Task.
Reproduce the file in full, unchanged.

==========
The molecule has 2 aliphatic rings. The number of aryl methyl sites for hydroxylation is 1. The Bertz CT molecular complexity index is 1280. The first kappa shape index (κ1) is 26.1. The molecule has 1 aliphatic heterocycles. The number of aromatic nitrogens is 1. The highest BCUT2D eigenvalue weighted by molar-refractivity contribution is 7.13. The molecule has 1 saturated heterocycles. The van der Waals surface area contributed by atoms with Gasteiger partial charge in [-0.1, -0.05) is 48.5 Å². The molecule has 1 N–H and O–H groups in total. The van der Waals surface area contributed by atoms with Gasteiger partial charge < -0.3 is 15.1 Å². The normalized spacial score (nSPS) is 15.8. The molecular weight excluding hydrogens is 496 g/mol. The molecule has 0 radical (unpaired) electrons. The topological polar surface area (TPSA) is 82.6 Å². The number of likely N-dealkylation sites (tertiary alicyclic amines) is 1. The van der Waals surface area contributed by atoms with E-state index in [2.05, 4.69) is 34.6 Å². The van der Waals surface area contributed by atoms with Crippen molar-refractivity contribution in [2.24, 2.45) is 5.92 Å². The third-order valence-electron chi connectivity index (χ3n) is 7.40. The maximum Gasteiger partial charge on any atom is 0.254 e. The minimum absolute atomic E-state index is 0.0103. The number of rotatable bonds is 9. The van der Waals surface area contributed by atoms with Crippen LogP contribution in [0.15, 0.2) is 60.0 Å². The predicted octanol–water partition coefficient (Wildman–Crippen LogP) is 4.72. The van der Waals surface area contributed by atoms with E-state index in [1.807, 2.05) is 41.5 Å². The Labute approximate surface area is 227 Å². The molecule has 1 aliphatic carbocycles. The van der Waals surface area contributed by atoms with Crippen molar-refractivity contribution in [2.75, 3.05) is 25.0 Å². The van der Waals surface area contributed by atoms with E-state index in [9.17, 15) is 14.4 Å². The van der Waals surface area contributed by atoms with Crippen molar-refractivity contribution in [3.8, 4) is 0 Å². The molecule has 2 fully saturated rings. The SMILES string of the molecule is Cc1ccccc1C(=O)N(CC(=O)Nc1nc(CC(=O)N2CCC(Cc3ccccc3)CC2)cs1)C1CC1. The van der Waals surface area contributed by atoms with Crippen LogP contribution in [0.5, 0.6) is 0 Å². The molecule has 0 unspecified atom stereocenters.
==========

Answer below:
The molecule has 2 aliphatic rings. The number of aryl methyl sites for hydroxylation is 1. The Bertz CT molecular complexity index is 1280. The first kappa shape index (κ1) is 26.1. The molecule has 1 aliphatic heterocycles. The number of aromatic nitrogens is 1. The highest BCUT2D eigenvalue weighted by molar-refractivity contribution is 7.13. The molecule has 1 saturated heterocycles. The van der Waals surface area contributed by atoms with Gasteiger partial charge in [-0.1, -0.05) is 48.5 Å². The molecule has 1 N–H and O–H groups in total. The van der Waals surface area contributed by atoms with Gasteiger partial charge < -0.3 is 15.1 Å². The normalized spacial score (nSPS) is 15.8. The molecular weight excluding hydrogens is 496 g/mol. The molecule has 0 radical (unpaired) electrons. The topological polar surface area (TPSA) is 82.6 Å². The number of likely N-dealkylation sites (tertiary alicyclic amines) is 1. The van der Waals surface area contributed by atoms with E-state index in [2.05, 4.69) is 34.6 Å². The van der Waals surface area contributed by atoms with Crippen molar-refractivity contribution in [2.24, 2.45) is 5.92 Å². The third-order valence-electron chi connectivity index (χ3n) is 7.40. The maximum Gasteiger partial charge on any atom is 0.254 e. The minimum absolute atomic E-state index is 0.0103. The number of rotatable bonds is 9. The van der Waals surface area contributed by atoms with Crippen LogP contribution in [0.15, 0.2) is 60.0 Å². The predicted octanol–water partition coefficient (Wildman–Crippen LogP) is 4.72. The van der Waals surface area contributed by atoms with E-state index in [1.807, 2.05) is 41.5 Å². The Labute approximate surface area is 227 Å². The molecule has 1 aliphatic carbocycles. The van der Waals surface area contributed by atoms with Crippen molar-refractivity contribution in [2.75, 3.05) is 25.0 Å². The van der Waals surface area contributed by atoms with E-state index in [9.17, 15) is 14.4 Å². The van der Waals surface area contributed by atoms with Crippen molar-refractivity contribution in [3.8, 4) is 0 Å². The molecule has 2 fully saturated rings. The SMILES string of the molecule is Cc1ccccc1C(=O)N(CC(=O)Nc1nc(CC(=O)N2CCC(Cc3ccccc3)CC2)cs1)C1CC1. The van der Waals surface area contributed by atoms with Crippen LogP contribution in [0.5, 0.6) is 0 Å². The molecule has 0 unspecified atom stereocenters.